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top 100 films
fourth movie

Little Big Man (1970, Arthur Penn)

Thoughts: I don’t know if I would be wrong to say this is the most flawed film of my top 100, and a movie that barely made my list. The problem is, when this movie works, it really works. When it doesn’t work, it’s too bad because Little Big Man has some of the best writing and some of the best scenes ever filmed. Many of Arthur Penn’s films tend to feel a bit unbalanced – striking an uneasy chord between drama and comedy, which is difficult to do. Before I get ahead of myself, I’ll give a brief synopsis.

Little Big Man is the “Forrest Gump” of the American western. It’s based on a book I’ve not read, but would like to when laziness subsides. The story deals with the fictional sole survivor of the Battle of Little Big Horn, Jack Crabb (Dustin Hoffman) and is a frame story with Crabb telling his story to an interviewer in the present at the ripe old age of 121. Sure, this requires a bit of dropping suspension of disbelief, but that’s alright. The film is a beautiful adventure/comedy/drama sort of affair with Crabb going through a who’s who and what’s what of the Old West. He meets buffalo hunters, Wild Bill, General Custer, Cheyenne chiefs, snake oil salesmen and on and on.

The film’s treatment of Native Americans is what shines. It’s not preachy or forceful like a Dances With Wolves, nor does it come across as disrespectful, despite showing Native Americans to be every bit as flawed and human as the whites – cleverly side-stepping the “noble savage” stereotype. In its truthful treatment of the Great Plains Indian tribes the film transcends a lot of other message and Vietnam allegory films, by having a heart and soul. I appreciate Little Big Man’s historical accuracy in presenting cultural elements such as the Native American’s views on homosexuality, taking coup, roles of men and women, and of course being a contrary. These are points in the film that somehow, despite being played for comedy, are not derogatory.

Actor Chief Dan George (The Outlaw Josey Wales) is the heart of the film and he is what makes it what it is. Without his character Old Lodge Skins, and his performance, the movie would not be the great feature it is. When a person talks about great supporting performances in cinematic history, his name in this film is bound to appear. His soft spoken, to the point demeanor is a joy to watch. Seeing the world through his eyes as spoken to Crabb (his adoptive grandson) is unique and funny. When he speaks of “The white black man” and “My eyes still see, my heart no longer receives it” even the “I’m invisible!” bit, the viewer can’t help but smile. This is the most sensitive treatment in presenting the most human portrait of an American Indian the screen has ever seen.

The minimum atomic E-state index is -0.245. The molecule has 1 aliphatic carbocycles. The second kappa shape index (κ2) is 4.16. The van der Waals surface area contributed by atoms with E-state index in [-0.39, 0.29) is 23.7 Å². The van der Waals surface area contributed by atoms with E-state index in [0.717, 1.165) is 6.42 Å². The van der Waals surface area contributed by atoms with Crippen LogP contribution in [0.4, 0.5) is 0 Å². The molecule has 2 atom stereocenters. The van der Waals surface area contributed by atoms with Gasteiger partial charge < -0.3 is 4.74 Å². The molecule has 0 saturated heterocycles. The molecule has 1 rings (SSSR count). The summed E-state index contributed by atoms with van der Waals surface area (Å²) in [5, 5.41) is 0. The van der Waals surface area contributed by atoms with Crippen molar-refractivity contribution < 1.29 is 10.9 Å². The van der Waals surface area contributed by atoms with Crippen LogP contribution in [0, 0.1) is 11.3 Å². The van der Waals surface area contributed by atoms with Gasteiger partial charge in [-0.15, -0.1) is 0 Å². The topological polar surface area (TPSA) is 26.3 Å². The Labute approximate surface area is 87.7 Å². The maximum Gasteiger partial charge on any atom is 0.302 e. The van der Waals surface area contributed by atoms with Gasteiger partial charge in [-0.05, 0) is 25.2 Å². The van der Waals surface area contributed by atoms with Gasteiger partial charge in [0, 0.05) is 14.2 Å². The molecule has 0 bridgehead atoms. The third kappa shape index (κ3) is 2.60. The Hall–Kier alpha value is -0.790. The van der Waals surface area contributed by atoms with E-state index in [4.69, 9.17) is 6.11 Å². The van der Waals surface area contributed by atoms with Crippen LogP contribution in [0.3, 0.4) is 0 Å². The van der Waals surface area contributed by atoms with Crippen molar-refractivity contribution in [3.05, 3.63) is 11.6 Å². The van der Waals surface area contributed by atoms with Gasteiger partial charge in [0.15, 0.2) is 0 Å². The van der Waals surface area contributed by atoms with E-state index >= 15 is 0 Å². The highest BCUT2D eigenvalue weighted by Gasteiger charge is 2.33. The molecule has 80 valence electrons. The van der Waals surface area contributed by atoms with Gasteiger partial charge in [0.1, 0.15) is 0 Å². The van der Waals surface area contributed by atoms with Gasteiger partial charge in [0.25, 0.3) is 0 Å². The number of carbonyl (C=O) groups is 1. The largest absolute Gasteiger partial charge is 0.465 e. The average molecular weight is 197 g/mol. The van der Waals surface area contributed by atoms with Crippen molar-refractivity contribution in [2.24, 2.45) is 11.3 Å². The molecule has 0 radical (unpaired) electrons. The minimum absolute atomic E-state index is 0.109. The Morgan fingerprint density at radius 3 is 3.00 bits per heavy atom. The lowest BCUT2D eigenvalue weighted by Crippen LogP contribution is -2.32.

I could talk about the flaws of the film, but I won’t waste much time. The great bits are so brilliant and well done that I can forget the dismal attempt at comedy with Crabb marrying a non-English speaking Swedish woman, Olga. I can forget the horrible cliché’ acting from Carole Androsky (who? Yeah I know) as Crabb’s manly sister. I can even overlook a couple of the mishandled scenes with Bartin Balsam. If the movie was perfect it would be top 10 material for me. As it is, it ranks slightly below The Wild Bunch, Once Upon a Time Upon in the West, and McCabe & Mrs. Miller in ranking of the great revisionist westerns. Yet I think about this movie very often, and in my American Literature I class I culminate the Native American literature unit with this film, so it has a place in my top 100, regardless of the flaws.

I haven’t even touched on everything I want to, but I’ve already written more than what I planned. I do have to mention the other great supporting actor alongside Chief Dan George, that really makes this movie what it is; the homicidal portrayal of General Custer as played to aloof psychotic perfection by Richard Mulligan.

Best scene: Little Big Man arrives back in the Cheyenne camp after a murderous US Cavalry raid to find his Grandfather has lost his vision, and many of the braves have been “wiped out.” Old Lodge Skins proceeds to give his explanation of the difference between the Human Beings and White Man, in some of the most simplistic and emotional dialogue ever spoken on screen.

sorry, the sound and image are not in-sync but it's the only place I found the scene.